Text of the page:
Tallest tent in the world opens in Kazakhstan

Khan Shatyr Entertainment Centre in the Astana, Kazakhstan Not a peg or guy rope in sight - inside are shops, cinemas and even a beach

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The world's tallest tent has opened to the public in the Central Asian nation of Kazakhstan.

Designed by the British architects Foster & Partners, the Khan Shatyr Entertainment Centre in the capital Astana is 150m (490ft) high.

It opens on the day the city celebrates 13 years as the capital and President Nursultan Nazarbayev his 70th birthday.

The centre has a huge indoor leisure park, designed to be protected from the region's harsh climate.

Khan Shatyr: A 'world within'

  • The tent is made from three layers of ETFE, a special see-through plastic that allows daylight to wash the interiors while sheltering them from weather extremes
  • Air is pumped in between the layers inflating them into enormous pillows, giving the tent covering the appearance of a large quilt
  • The aim is to provide the city with a range of civic, cultural and social amenities sheltered all year round, whatever the weather
  • In winter, a key challenge is to prevent the formation of ice on the inside of the tent using temperature control and directing warm air currents up the inner fabric surface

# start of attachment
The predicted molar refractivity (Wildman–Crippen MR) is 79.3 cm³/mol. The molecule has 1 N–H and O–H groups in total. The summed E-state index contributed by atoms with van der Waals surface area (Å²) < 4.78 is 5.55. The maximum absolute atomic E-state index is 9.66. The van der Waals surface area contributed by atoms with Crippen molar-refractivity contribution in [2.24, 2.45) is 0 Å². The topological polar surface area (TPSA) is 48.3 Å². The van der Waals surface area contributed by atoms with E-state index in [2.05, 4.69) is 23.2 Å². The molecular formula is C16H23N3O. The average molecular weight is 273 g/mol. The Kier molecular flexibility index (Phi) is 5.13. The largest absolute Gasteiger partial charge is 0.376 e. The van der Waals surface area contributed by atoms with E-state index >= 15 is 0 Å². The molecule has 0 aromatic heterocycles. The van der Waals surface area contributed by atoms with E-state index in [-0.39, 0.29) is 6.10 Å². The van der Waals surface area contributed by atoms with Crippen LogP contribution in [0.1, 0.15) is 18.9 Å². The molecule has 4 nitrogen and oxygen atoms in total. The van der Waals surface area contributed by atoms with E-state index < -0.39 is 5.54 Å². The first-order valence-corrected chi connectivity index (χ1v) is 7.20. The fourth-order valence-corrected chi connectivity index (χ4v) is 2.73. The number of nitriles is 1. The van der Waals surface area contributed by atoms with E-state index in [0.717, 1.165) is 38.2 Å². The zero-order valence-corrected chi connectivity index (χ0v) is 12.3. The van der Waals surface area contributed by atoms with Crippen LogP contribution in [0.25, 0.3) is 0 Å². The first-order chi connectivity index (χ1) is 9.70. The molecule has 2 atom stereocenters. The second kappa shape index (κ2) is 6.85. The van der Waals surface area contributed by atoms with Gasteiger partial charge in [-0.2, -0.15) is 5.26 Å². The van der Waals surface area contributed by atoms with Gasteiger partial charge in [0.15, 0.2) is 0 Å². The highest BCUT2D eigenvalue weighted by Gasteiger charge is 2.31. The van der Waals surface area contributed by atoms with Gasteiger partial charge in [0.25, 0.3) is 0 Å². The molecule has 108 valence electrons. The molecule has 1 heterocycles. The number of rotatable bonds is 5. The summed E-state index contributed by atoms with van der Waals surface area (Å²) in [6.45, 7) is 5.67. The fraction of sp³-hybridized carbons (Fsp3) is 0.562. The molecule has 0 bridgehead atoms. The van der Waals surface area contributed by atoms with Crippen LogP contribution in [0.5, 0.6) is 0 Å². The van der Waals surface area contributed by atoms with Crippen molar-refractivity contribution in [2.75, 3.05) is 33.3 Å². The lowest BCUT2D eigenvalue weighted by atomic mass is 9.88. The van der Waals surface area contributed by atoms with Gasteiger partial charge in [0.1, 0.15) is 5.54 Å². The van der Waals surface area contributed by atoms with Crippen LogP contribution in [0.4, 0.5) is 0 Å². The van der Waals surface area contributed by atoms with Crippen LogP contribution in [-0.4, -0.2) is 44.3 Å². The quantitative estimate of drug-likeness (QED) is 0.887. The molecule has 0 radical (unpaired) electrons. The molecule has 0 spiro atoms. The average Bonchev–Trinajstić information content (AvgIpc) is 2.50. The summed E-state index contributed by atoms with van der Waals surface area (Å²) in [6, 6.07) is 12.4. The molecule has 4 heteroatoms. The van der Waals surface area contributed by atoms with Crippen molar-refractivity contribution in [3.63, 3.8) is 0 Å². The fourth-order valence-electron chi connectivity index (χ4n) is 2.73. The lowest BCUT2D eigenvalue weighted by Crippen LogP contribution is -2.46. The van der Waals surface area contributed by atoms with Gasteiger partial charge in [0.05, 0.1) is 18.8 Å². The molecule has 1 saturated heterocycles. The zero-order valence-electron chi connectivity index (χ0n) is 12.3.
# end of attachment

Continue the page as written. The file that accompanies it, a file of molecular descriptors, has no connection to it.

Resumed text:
• The government of Kazakhstan decided to move the capital north to Astana from Almaty in the country's southeast corner because of Almaty's susceptibility to earthquakes and its proximity to the Chinese border

Standing on a 200m concrete base, Khan Shatyr is the city's highest structure and the world's tallest tent.

Inside, visitors will find shops, restaurants and cinemas - even an artificial beach and a running track.

Astana experiences extreme changes in temperature, from 30C in the summer to -30C in the winter.

The giant tent, which took four years to build, is designed to withstand harsh weather and maintain a comfortable temperature inside.

It is made from three layers of ETFE; a special see-through plastic that allows daylight to wash the interiors while sheltering them from weather extremes.

It is the latest in an extraordinary building programme that has transformed Astana since it became the Kazakh capital 13 years ago.

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